Includes FREE MP3 version of this album.
Quantity:1

Have one to sell? Sell on Amazon
Available to Download Now
Buy the MP3 album for £6.69

Image Unavailable

Image not available for
Colour:
  • Sorry, this item is not available in
  • Image not available
      

The Age of the Understatement CD


Price: £7.79 & FREE Delivery in the UK on orders over £10. Details
Includes FREE MP3 version of this album.
Does not apply to gift orders. See Terms and Conditions for important information about costs that may apply for the MP3 version in case of returns and cancellations.
In stock.
Dispatched from and sold by Amazon. Gift-wrap available.
Complete your purchase to add the MP3 version to your Amazon music library. Provided by Amazon EU S.à r.l.
34 new from £5.99 31 used from £1.07 2 collectible from £305.00

Amazon's The Last Shadow Puppets Store

Music

Image of album by The Last Shadow Puppets

Photos

Image of The Last Shadow Puppets
Visit Amazon's The Last Shadow Puppets Store
for 6 albums, photos, discussions, and more.

Frequently Bought Together

The Age of the Understatement + Colour Of The Trap + Don't Forget Who You Are
Price For All Three: £22.25

Buy the selected items together

Product details

  • Audio CD (21 April 2008)
  • Number of Discs: 1
  • Format: CD
  • Label: Domino Recordings
  • ASIN: B00151HZA6
  • Other Editions: Audio CD  |  Vinyl  |  MP3 Download
  • Average Customer Review: 4.1 out of 5 stars  See all reviews (63 customer reviews)
  • Amazon Bestsellers Rank: 1,700 in Music (See Top 100 in Music)

Listen to Samples and Buy MP3s

Songs from this album are available to purchase as MP3s. Click on "Buy MP3" or view the MP3 Album.
                                                                                                                                                                                                                                                                                                                                         

Samples
Song Title Time Price
Listen  1. The Age Of The Understatement 3:09£0.99  Buy MP3 
Listen  2. Standing Next To Me 2:20£0.99  Buy MP3 
Listen  3. Calm Like You 2:28£0.99  Buy MP3 
Listen  4. Separate And Ever Deadly 2:40£0.99  Buy MP3 
Listen  5. The Chamber 2:39£0.99  Buy MP3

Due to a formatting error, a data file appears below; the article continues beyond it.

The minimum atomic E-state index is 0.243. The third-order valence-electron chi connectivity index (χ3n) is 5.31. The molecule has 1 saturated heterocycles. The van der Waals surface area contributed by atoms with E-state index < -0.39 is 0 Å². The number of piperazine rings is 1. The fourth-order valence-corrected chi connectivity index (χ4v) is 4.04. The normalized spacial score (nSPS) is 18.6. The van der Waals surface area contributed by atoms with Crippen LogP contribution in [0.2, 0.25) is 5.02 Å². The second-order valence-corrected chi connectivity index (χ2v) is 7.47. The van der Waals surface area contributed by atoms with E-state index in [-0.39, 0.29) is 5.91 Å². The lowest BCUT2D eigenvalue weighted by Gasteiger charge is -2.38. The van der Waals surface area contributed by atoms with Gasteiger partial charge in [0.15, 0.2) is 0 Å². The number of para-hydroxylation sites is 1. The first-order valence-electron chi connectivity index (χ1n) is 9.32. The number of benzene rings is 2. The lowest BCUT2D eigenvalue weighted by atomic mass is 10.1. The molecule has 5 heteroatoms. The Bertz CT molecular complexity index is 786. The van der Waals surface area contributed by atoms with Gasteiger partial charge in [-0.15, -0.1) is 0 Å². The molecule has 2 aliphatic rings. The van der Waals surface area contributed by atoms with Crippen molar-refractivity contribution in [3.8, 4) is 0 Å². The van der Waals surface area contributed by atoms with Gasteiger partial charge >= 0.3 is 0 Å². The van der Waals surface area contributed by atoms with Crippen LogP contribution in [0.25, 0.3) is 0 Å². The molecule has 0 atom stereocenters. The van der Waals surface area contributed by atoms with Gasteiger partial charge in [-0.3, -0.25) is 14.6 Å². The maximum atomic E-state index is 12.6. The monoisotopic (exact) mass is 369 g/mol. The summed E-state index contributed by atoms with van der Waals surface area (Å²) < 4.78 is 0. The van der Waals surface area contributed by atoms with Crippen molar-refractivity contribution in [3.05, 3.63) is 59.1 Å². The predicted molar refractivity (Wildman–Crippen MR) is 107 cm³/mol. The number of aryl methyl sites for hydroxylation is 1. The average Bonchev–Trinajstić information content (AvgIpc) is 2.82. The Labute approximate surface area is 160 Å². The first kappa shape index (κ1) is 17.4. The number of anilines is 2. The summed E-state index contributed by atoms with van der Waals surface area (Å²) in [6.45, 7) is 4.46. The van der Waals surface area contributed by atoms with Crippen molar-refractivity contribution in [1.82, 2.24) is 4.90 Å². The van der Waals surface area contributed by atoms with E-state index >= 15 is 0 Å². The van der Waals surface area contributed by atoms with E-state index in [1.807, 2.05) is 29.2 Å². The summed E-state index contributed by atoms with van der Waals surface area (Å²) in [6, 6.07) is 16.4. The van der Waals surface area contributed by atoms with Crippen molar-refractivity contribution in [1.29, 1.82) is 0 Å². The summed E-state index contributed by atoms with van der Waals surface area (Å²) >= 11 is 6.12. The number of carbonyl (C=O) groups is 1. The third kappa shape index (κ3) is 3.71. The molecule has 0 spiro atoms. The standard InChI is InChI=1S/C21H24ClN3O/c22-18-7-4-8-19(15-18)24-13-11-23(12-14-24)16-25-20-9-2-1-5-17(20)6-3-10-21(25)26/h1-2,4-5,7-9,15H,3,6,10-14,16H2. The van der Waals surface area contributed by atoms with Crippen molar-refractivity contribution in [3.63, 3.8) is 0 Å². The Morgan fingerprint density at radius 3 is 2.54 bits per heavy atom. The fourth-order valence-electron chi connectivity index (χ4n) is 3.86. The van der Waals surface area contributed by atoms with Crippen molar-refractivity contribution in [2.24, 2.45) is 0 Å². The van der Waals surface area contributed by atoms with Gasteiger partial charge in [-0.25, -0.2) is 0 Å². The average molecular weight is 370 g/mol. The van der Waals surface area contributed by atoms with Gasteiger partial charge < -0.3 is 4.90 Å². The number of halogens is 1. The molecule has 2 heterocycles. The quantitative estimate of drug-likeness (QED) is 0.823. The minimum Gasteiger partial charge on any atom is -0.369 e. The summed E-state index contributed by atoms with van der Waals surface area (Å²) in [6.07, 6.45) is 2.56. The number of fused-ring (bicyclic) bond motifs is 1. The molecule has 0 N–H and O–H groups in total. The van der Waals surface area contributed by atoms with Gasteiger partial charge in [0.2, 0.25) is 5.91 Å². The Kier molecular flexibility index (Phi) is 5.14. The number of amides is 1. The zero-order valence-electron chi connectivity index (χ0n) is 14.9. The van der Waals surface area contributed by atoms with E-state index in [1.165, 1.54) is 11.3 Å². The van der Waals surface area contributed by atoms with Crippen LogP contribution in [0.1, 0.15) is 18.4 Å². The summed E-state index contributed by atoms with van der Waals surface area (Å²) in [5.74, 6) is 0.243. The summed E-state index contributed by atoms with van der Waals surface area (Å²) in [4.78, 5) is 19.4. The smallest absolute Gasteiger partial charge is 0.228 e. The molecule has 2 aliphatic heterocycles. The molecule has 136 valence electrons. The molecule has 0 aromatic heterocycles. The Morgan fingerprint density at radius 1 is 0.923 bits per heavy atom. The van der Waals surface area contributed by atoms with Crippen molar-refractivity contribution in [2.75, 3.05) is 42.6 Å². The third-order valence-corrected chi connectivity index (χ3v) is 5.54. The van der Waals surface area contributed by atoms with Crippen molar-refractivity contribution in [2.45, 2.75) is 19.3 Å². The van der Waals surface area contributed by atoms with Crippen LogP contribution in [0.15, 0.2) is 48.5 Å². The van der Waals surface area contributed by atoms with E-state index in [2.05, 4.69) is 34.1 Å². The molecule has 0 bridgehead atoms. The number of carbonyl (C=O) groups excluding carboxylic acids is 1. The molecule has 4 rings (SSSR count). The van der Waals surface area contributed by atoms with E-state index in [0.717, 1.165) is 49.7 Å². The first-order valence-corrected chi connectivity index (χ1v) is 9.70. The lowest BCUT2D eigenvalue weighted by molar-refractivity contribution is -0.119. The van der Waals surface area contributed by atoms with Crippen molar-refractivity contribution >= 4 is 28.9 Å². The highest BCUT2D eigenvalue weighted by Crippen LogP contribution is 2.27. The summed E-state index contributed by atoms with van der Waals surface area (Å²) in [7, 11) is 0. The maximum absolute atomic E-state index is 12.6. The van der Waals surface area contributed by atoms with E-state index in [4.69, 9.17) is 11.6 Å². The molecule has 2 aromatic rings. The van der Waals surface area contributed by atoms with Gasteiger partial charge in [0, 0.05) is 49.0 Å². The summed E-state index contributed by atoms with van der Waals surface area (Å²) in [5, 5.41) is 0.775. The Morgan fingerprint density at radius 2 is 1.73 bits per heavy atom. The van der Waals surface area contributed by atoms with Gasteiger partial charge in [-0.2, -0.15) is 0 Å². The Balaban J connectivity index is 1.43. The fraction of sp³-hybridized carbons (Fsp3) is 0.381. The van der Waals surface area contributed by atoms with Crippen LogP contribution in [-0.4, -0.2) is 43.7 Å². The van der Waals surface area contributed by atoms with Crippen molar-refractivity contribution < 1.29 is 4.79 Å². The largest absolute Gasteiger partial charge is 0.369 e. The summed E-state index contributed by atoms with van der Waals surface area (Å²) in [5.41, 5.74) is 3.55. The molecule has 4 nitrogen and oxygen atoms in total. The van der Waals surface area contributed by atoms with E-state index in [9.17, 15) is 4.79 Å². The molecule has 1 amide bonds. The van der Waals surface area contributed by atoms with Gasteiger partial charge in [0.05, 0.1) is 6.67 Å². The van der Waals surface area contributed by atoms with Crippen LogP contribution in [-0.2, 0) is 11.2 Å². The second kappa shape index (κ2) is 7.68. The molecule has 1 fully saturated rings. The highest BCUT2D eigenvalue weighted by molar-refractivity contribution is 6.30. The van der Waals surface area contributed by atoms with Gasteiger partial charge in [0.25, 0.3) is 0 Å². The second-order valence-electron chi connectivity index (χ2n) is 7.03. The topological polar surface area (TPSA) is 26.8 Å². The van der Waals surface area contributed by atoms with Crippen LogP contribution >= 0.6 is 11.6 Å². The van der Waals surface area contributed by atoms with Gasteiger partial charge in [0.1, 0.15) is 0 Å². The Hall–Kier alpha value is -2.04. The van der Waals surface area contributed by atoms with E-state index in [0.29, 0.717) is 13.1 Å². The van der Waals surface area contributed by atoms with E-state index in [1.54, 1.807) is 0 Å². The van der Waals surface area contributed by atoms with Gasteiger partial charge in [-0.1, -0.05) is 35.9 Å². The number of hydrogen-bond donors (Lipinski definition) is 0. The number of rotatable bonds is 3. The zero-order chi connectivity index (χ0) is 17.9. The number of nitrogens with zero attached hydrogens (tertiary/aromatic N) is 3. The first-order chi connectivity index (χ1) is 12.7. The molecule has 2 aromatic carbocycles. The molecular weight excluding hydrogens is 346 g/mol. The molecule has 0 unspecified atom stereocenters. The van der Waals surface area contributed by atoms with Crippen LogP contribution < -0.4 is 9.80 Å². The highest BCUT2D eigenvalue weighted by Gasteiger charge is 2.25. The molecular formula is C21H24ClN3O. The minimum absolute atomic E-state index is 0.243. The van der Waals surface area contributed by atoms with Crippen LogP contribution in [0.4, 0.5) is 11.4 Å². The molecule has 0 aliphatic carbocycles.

Listen  6. Only The Truth 2:46£0.99  Buy MP3 
Listen  7. My Mistakes Were Made For You 3:06£0.99  Buy MP3 
Listen  8. Black Plant 4:01£0.99  Buy MP3 
Listen  9. I Don't Like You Anymore 3:07£0.99  Buy MP3 
Listen10. In My Room 2:31£0.99  Buy MP3 
Listen11. The Meeting Place 3:58£0.99  Buy MP3 
Listen12. Time Has Come Again 2:22£0.99  Buy MP3 

Product Description

Product Description

THE LAST SHADOW PUPPETS The Age Of The Understatement (2008 UK 12-track CD album - The Last Shadow Puppets is the long awaited side-project from Alex Turner [Arctic Monkeys] & Miles Kane [The Rascals]; The Age Of The Understatement is an albumof 12 full-blooded songs bold and brassy full of drama wit and melody that source the past but avoid falling into pastiche; including the majestic single The Age Of The Understatement

Amazon.co.uk

Famous for demonstrating how less is more when it comes to publicity, it comes as no surprise that The Age of the Understatement, the first side project from Alex Turner of the Arctic Monkeys, should appear to no great fanfare. The Last Shadow Puppets are Turner and Miles Kane, formerly of Monkeys tourmates The Little Flames and now in the Rascals, aided by producer (and here, drummer) James Ford, also of Simian Mobile Disco. Inspired by the widescreen orchestral Sixties pop of Scott Walker and legendary arranger David Axelrod, they enlisted the London Metropolitan Orchestra under the aegis of Canadian Owen Pallett (aka Final Fantasy and an erstwhile member of the Arcade Fire's string section). The result is entirely successful, owing as much to the romanticism of Richard Hawley and the eclectic approach of the Coral as any sixties precursors. The thundering title track is pure Scott though, "I Don't Like You Anymore" is twisted pop in the best Cosmic Scouse tradition and the beautiful "Meeting Place", brilliantly enhanced by Pallett's orchestration, already sounds like an old classic. "Standing Next to Me" is genuinely exciting, "Calm Like You" is a new take on Turner's familiar style while "The Chamber" even sees him crooning. The Age of the Understatement is a fine, convincing album that proves Turner's talent is truly adaptable and marks Kane out as a talented songwriter too. --Steve Jelbert